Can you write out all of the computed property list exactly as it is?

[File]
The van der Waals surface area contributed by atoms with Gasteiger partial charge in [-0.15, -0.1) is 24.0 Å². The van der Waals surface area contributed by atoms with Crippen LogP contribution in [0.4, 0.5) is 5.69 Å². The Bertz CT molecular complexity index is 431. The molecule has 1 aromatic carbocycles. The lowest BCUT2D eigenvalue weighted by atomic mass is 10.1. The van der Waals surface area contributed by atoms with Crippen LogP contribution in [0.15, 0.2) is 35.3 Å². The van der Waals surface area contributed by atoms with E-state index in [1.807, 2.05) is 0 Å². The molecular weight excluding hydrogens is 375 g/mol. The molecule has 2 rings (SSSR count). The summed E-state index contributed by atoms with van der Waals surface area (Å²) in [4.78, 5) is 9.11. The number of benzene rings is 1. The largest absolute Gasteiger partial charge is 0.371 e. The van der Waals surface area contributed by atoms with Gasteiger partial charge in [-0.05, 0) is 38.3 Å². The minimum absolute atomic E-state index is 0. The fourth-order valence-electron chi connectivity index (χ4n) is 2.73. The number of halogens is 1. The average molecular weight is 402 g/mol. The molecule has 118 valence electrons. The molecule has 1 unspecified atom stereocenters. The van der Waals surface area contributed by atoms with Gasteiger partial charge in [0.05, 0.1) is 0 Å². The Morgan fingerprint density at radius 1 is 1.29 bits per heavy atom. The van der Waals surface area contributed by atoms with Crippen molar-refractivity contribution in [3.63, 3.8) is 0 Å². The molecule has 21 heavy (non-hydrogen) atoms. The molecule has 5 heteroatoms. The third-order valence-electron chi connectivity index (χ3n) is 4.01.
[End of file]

The van der Waals surface area contributed by atoms with Gasteiger partial charge in [-0.15, -0.1) is 24.0 Å². The van der Waals surface area contributed by atoms with Crippen LogP contribution in [0.4, 0.5) is 5.69 Å². The Bertz CT molecular complexity index is 431. The molecule has 1 aromatic carbocycles. The lowest BCUT2D eigenvalue weighted by atomic mass is 10.1. The van der Waals surface area contributed by atoms with Crippen LogP contribution in [0.15, 0.2) is 35.3 Å². The van der Waals surface area contributed by atoms with E-state index in [1.807, 2.05) is 0 Å². The molecular weight excluding hydrogens is 375 g/mol. The molecule has 2 rings (SSSR count). The summed E-state index contributed by atoms with van der Waals surface area (Å²) in [4.78, 5) is 9.11. The number of benzene rings is 1. The largest absolute Gasteiger partial charge is 0.371 e. The van der Waals surface area contributed by atoms with Gasteiger partial charge in [-0.05, 0) is 38.3 Å². The minimum absolute atomic E-state index is 0. The fourth-order valence-electron chi connectivity index (χ4n) is 2.73. The number of halogens is 1. The average molecular weight is 402 g/mol. The molecule has 118 valence electrons. The molecule has 1 unspecified atom stereocenters. The van der Waals surface area contributed by atoms with Gasteiger partial charge in [0.05, 0.1) is 0 Å². The Morgan fingerprint density at radius 1 is 1.29 bits per heavy atom. The van der Waals surface area contributed by atoms with Crippen molar-refractivity contribution in [3.63, 3.8) is 0 Å². The molecule has 21 heavy (non-hydrogen) atoms. The molecule has 5 heteroatoms. The third-order valence-electron chi connectivity index (χ3n) is 4.01.